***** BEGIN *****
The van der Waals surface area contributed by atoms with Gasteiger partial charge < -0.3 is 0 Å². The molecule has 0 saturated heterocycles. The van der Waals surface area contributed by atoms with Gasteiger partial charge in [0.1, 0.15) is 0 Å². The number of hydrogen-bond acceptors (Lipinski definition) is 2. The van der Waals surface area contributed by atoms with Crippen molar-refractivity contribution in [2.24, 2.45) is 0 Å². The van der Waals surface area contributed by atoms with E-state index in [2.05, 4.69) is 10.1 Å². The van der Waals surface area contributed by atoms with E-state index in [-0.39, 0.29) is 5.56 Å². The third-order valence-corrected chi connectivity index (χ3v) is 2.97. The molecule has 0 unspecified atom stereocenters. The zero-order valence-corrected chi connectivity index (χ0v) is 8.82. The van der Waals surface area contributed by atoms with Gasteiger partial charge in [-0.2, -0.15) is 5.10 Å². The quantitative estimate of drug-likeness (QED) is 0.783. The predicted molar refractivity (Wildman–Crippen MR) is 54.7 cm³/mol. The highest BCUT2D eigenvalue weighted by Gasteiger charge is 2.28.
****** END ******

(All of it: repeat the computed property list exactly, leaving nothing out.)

The van der Waals surface area contributed by atoms with Gasteiger partial charge < -0.3 is 0 Å². The molecule has 0 saturated heterocycles. The van der Waals surface area contributed by atoms with Gasteiger partial charge in [0.1, 0.15) is 0 Å². The number of hydrogen-bond acceptors (Lipinski definition) is 2. The van der Waals surface area contributed by atoms with Crippen molar-refractivity contribution in [2.24, 2.45) is 0 Å². The van der Waals surface area contributed by atoms with E-state index in [2.05, 4.69) is 10.1 Å². The van der Waals surface area contributed by atoms with E-state index in [-0.39, 0.29) is 5.56 Å². The third-order valence-corrected chi connectivity index (χ3v) is 2.97. The molecule has 0 unspecified atom stereocenters. The zero-order valence-corrected chi connectivity index (χ0v) is 8.82. The van der Waals surface area contributed by atoms with Gasteiger partial charge in [-0.2, -0.15) is 5.10 Å². The quantitative estimate of drug-likeness (QED) is 0.783. The predicted molar refractivity (Wildman–Crippen MR) is 54.7 cm³/mol. The highest BCUT2D eigenvalue weighted by Gasteiger charge is 2.28.